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Mahatma Gandhi Indian Father of Nation


Our Father of the Nation Mahatma Gandhi was a great man not only of India but of the whole world, who is considered to be the great icon of today's era. Non-violence is a policy in which no one is ever known or inadvertently hurt. One example of Gandhiji in the world is his Satyagraha, in front of which the British had to bow down.

Birth of Mahatma Gandhi: Mahatma Gandhi was born on October 2, 1869 at a place called Porbandar in Kathiawar district of Gujarat state. Gandhiji's full name was Mohandas Karamchand Gandhi. Gandhi's father's name was Karamchand Gandhi and mother's name was Putlibai Gandhi.

Gandhiji was from a purely Indian Hindu family for whom only virtue was valuable. Gandhiji's father was a Diwan of Rajkot, so Gandhiji received his education from England to pursue his family's advocacy tradition.

Mahatma Gandhi's education: Gandhi was born in Porbandar, due to which his early education was also done in Porbandar. Gandhiji passed his matriculation examination from his local school. Gandhiji passed the matriculation examination of Bombay University in 1887, after which he enrolled in Samaldas College, Bhavnagar.

Gandhiji had some trouble with the sudden passing of English language. Gandhiji's dream was to become a doctor but his family was not allowed to rip, so he went to England and studied law.

Marriage of Mahatma Gandhi: When Gandhiji was taking his school education, he was only 13 years old. At the age of 13, Gandhiji was married to Kasturba Devi, the daughter of a merchant from Porbandar. When Gandhiji was studying law, he had become the father of a son.

Champaran and Kheda Movement: In 1917, the farmers of Champaran were being tortured a lot by the British. The British used to force him to cultivate indigo and buy that indigo at a fixed price, to protest against which Gandhiji started a movement in which the British had to accept their demands.

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This movement of Gandhiji is known as Champaran Movement by the people, along with Kheda village in Gujarat in 1918, suffered a severe flood due to which a severe famine situation occurred in that area but Even after this, the British did not want any exemption in tax. To oppose this, Gandhiji started the Non-Cooperation Movement, due to which the British exempted taxes.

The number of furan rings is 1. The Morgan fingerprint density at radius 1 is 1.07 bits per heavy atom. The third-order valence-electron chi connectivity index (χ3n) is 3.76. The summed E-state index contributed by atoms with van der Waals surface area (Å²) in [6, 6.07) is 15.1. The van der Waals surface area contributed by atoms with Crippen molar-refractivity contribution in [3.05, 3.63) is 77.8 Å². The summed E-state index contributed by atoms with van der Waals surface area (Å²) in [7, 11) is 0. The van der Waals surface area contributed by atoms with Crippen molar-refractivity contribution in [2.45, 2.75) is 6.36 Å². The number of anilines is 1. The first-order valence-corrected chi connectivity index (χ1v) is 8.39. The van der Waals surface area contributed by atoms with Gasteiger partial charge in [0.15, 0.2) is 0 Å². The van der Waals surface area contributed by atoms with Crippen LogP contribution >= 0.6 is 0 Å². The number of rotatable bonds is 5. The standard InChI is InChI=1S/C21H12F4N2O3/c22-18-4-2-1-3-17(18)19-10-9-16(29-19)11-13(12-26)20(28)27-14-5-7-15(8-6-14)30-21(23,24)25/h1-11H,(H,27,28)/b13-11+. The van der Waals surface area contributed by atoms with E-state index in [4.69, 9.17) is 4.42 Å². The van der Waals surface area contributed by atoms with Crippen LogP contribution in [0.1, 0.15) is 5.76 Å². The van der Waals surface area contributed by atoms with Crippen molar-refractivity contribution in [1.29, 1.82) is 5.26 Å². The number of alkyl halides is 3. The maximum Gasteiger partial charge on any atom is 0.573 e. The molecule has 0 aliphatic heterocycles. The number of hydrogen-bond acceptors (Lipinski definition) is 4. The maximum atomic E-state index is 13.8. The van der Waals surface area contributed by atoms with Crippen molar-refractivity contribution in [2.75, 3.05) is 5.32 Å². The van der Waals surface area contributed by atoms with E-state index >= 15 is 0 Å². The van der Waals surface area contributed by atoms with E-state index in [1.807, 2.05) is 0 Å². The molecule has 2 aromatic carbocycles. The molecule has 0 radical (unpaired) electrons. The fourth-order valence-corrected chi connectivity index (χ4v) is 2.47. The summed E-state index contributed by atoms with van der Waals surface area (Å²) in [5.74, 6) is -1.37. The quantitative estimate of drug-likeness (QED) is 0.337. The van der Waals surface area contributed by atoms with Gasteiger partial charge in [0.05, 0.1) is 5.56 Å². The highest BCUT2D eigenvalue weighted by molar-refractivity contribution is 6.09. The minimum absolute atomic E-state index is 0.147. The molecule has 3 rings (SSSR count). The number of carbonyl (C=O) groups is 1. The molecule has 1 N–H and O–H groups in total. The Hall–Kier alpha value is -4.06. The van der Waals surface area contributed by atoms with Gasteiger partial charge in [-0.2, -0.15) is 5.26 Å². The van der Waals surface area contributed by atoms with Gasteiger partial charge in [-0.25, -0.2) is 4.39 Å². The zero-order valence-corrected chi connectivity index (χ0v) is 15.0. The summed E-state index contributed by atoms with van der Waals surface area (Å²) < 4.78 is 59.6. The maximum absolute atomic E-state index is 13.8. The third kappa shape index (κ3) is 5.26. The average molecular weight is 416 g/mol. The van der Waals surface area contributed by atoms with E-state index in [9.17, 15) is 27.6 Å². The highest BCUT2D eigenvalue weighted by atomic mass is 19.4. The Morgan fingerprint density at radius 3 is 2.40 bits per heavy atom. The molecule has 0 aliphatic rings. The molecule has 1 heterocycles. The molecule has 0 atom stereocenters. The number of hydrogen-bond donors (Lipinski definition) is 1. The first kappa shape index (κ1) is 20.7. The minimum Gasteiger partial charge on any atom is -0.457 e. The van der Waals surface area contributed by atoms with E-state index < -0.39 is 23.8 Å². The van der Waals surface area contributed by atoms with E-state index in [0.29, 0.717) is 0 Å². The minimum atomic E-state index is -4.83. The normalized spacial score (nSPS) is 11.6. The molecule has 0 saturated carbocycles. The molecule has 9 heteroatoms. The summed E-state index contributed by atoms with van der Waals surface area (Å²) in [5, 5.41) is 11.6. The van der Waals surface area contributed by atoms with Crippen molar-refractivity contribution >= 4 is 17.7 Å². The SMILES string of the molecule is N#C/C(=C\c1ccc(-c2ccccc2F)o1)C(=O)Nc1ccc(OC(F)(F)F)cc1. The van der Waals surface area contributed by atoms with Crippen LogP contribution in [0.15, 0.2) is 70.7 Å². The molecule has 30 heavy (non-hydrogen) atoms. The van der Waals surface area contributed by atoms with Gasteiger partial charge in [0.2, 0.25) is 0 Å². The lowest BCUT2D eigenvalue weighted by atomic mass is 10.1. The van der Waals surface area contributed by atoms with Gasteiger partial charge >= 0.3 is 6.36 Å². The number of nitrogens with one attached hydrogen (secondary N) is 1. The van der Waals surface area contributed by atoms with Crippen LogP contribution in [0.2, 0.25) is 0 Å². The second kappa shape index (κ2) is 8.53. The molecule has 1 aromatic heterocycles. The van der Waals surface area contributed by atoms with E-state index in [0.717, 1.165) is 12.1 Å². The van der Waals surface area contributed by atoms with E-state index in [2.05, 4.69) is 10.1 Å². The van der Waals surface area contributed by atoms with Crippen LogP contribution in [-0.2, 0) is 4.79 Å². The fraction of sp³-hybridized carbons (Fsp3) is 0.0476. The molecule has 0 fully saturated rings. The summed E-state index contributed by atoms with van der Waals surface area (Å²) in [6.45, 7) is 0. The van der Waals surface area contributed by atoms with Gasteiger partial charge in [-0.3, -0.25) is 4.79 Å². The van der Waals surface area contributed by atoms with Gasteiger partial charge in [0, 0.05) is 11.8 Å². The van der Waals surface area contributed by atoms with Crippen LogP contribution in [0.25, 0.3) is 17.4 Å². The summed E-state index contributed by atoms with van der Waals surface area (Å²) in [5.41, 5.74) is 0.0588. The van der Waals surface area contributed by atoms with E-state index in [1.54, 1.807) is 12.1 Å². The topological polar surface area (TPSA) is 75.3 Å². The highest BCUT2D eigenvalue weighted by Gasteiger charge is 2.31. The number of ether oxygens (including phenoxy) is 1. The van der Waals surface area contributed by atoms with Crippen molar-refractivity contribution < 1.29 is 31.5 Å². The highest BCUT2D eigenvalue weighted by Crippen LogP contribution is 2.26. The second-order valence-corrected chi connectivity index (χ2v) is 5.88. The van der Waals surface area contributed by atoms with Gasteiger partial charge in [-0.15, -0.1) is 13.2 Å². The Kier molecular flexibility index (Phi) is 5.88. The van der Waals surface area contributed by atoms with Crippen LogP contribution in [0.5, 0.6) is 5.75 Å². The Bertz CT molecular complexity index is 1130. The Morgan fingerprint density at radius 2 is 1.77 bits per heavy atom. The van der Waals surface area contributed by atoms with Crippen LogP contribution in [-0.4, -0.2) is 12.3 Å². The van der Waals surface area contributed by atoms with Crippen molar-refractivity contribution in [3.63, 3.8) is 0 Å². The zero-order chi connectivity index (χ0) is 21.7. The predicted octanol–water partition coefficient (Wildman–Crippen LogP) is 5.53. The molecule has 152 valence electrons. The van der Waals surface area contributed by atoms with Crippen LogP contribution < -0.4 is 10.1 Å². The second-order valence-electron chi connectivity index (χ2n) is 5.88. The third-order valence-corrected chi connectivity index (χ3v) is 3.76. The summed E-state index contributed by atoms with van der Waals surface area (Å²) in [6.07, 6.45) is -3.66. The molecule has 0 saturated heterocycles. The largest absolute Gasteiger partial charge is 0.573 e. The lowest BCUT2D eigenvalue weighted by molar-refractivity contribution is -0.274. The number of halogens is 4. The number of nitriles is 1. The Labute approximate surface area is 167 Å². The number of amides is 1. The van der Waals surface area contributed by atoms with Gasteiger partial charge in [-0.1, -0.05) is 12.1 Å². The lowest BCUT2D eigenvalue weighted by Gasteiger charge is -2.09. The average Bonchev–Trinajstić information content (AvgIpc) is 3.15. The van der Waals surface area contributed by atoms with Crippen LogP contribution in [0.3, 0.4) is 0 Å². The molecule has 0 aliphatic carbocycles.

Non-cooperation movement: When the British adopted a brutal policy and committed the Jallianwala Bagh massacre, Gandhi ji started the non-cooperation movement to answer it. The Non-Cooperation Movement was a non-violent movement launched against the British rule because Gandhiji believed that the British were able to establish their rule in India because they had full support of Indians.

People started resigning from the posts of the English government, obeying Gandhiji, along with this, people stopped buying English textiles and items and started adopting indigenous goods. Non-cooperation movement did not use any kind of violence, but it shook the British.

Salt Satyagraha: Mahatma Gandhi ji undertook the Dandi Yatra, also known as Salt Satyagraha, in which Gandhiji opposed the laws on salt and prepared salt with his own hands. Gandhiji started the Dandi March to protest against the British monopoly on salt, which was completed in 24 days.

In 24 days, Gandhiji had reached the coastal village of Dandi, Gujarat from Sabarmati Ashram, due to which the salt law was disregarded and people started making and selling salt themselves. Salt Satyagraha attracted the attention of the whole world and strengthened the dream of independent India.

Achieving Independence: When Tilak ji died in 1920, after that, the entire burden of freedom movement came on Gandhi ji. Gandhiji was running the movement completely by following the policies of non-violence. At this time Gandhiji started the non-cooperation movement in which thousands of lawyers, teachers, students, businessmen, etc. were involved.

This movement of Gandhiji was non-violent. Later in 1929, a Congress session was held on the banks of river Ravi in ​​which Gandhiji declared complete independence. After this, Gandhiji opposed the salt law, in which Gandhiji traveled for 24 days after which he reached Dandi and made salt with his own hands. Gandhiji also had to go to jail due to this journey and making salt. Finally, on 15 August 1947, India attained independence due to Gandhiji and many other Indians.

Epilogue: Mahatma Gandhi said that weapons and violence cannot solve any problem. This increases the space to reduce any problems. Violence increases hatred, fear and anger in any person.

Along with the freedom struggle, there were many such incidents in modern India which can explain to us the importance of non-violence very well how we can bring a lot of changes in society without shedding blood. It will also come at a time when people will be able to solve all the problems without any loss.

© 2021 jitendra saraf

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